Physicians told lawmakers Tuesday they're eager to adopt value-based payment models under the Medicare Access and CHIP Reauthorization Act but also warned the transition will be difficult and disruptive to patients.
Doctors need to have robust and interoperable electronic health records and options for treating patients beyond face-to-face meetings, advocates told the House Energy and Commerce Committee's Health Subcommittee. They also said MACRA regulations should be flexible so that practices can find what works best for them. A large hospital system will have needs that are vastly different from those of a solo practitioner in a rural area.
Dr. Jeffery Bailet, co-president of the Aurora Health Care Medical Group in Wisconsin, said interoperability of EHRs needs to improve and that the CMS should thin out its IT reporting requirements to remove duplication. Practices need more than just an EHR, they need an infrastructure that will allow them to analyze data and use it to improve, he said.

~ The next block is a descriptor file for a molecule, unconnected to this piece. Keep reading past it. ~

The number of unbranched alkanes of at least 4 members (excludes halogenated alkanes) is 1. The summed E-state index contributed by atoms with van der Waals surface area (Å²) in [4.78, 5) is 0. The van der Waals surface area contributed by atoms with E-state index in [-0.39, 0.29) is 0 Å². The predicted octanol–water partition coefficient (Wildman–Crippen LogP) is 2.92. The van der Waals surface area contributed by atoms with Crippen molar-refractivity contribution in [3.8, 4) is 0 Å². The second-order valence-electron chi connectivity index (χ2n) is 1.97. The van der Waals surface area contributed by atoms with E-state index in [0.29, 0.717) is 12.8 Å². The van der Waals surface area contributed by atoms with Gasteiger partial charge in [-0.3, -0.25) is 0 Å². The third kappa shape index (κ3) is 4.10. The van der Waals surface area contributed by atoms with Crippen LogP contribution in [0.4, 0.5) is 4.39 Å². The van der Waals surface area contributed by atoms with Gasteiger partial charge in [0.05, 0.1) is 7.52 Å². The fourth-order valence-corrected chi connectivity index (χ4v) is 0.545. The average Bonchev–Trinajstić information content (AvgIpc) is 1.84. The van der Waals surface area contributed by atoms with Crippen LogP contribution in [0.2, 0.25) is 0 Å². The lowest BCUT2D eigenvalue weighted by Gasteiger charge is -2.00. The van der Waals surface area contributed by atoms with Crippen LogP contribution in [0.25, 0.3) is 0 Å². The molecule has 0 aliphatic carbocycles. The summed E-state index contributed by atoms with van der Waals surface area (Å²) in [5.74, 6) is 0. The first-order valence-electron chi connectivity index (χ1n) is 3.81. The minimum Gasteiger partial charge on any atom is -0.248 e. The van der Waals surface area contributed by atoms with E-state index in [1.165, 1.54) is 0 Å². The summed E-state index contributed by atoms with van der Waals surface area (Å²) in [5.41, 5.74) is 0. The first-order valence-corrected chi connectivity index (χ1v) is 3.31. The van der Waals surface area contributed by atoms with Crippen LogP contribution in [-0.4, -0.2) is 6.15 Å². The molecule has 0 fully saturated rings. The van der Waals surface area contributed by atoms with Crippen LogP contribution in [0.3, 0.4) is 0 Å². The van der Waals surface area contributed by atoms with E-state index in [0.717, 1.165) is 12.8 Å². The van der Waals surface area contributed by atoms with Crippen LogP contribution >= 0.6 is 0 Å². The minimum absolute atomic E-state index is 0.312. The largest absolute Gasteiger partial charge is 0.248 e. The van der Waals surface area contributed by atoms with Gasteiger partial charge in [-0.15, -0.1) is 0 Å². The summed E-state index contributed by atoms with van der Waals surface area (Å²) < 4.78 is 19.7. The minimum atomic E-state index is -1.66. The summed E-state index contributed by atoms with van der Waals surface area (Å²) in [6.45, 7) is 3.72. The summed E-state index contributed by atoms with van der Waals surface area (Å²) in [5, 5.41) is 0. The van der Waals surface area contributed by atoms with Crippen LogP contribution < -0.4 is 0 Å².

“It's going to take time to build all that infrastructure initially ... and my concern is we cannot move too quickly,” he said.
MACRA replaced the sustainable growth-rate formula with the Merit-based Incentive Payment System that bases payment increases on quality measures, combining parts of several other Medicare quality initiatives and the incentive program for the meaningful use of EHRs. The law will also allow providers to opt out of MIPS and receive enhanced rates beginning in 2019 if they participate in alternative payment models.
Dr. Barbara McAneny, immediate past chair of the American Medical Association, said doctors need room from some trial and error in determining what payment models and health record systems will work best for them. That means time and money to make changes while continuing to serve patients. “Don't put us out of business while we're trying to make it work,” she said.
Rep. Michael Burgess (R-Texas), who is a physician, said the 21st Century Cures Act, which passed in the House and has been divvied up into several Senate bills, calls for creating national standards for health IT that will allow for comparing and exchanging records.
“Please don't think we've taken our eye off the ball in terms of interoperability,” Burgess said. “It remains an important factor to achieve.”